August 2014
Volume 14, Issue 10
Free
Vision Sciences Society Annual Meeting Abstract  |   August 2014
Summary statistics influence how individuals are perceived in noise.
Author Affiliations
  • Kyle Killebrew
    Psychology, University of Nevada Reno
  • Christopher Blair
    Psychology, University of Nevada Reno
  • Gideon Caplovitz
    Psychology, University of Nevada Reno
Journal of Vision August 2014, Vol.14, 882. doi:10.1167/14.10.882
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      Kyle Killebrew, Christopher Blair, Gideon Caplovitz; Summary statistics influence how individuals are perceived in noise.. Journal of Vision 2014;14(10):882. doi: 10.1167/14.10.882.

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      © ARVO (1962-2015); The Authors (2016-present)

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Abstract

It has been consistently demonstrated that human observers are able to extract statistical averages from groups of objects in a variety of different feature domains, including but not limited to orientation, color, size, and facial expression. However, little known about how this summary information is used and what function it may serve. Here, we tested the hypothesis that one function may be to fill-in information under conditions of visual uncertainty. That is to say, in suboptimal viewing conditions in which object individuation may be difficult, the visual system uses summary information to represent individual items. The current study was designed to explicitly test a prediction made by this hypothesis. The hypothesis makes a basic prediction that the perceived variability of a group should be underestimated, particularly in the presence of noise. That is because the percept of each individual item will be biased towards the extracted average. In two experiments, we used adaptive staircase procedures in which participants judged which of two groups of varying sized circles (two interval forced choice) had the greater mean (Experiment 1) or was more variable (Experiment 2). The results of Experiment 1 indicate that the presence of noise did not significantly impair participants' ability to extract the mean size of the array (Weber fraction). This suggests that in the presence of noise, this information is not lost. Consistent with the hypothesis, the results of Experiment 2 indicate that the perceived variability in size was significantly underestimated in the presence of noise. The results of this study suggest that the rapid and potentially pre-attentive extraction of summary information may be used in a top-down fashion to influence how the individuals of a group appear.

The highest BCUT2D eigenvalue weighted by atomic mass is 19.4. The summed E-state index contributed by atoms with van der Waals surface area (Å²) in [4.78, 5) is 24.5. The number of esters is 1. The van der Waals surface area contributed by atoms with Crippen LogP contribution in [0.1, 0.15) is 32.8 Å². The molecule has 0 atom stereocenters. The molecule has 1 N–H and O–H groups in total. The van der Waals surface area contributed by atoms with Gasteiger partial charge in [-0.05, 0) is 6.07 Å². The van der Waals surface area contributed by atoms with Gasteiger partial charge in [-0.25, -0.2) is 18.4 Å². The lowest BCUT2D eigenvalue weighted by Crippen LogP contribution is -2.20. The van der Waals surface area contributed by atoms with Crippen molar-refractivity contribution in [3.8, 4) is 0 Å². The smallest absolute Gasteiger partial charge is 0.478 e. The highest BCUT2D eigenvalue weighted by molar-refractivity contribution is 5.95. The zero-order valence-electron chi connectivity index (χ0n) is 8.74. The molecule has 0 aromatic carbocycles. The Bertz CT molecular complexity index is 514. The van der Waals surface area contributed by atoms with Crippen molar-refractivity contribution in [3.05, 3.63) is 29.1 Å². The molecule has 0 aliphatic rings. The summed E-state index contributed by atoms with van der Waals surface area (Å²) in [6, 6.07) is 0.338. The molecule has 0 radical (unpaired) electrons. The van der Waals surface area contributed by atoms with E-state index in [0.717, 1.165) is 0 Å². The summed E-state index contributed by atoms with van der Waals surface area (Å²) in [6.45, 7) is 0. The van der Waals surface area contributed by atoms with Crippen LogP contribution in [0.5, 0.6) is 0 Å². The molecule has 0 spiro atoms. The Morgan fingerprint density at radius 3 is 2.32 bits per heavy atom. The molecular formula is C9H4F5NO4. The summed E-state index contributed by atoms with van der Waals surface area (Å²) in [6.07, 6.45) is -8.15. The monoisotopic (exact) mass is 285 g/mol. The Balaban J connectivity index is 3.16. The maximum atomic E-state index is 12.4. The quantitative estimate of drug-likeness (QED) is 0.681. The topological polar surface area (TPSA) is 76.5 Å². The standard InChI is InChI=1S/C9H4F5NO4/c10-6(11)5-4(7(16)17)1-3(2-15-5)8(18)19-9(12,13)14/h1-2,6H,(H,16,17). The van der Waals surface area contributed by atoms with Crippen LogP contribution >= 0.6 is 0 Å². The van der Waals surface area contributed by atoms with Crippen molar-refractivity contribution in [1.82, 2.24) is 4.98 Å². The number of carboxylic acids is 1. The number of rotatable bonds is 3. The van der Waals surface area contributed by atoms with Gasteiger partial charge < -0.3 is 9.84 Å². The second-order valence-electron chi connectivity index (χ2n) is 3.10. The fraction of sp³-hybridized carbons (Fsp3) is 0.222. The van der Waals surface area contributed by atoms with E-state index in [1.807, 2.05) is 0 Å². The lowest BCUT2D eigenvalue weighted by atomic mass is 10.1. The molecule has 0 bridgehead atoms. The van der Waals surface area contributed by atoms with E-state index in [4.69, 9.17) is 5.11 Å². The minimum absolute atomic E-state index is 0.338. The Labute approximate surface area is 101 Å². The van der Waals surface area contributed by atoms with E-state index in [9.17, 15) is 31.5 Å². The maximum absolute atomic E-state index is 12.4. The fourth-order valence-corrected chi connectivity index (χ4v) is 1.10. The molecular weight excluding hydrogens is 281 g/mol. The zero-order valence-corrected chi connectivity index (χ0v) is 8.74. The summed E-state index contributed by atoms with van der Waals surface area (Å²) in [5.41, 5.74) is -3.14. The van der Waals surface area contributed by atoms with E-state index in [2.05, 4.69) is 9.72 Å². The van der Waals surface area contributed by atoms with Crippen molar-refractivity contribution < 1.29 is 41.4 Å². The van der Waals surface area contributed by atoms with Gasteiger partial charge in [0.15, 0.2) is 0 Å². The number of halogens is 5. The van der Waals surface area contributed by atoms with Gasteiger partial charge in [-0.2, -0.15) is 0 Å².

Meeting abstract presented at VSS 2014

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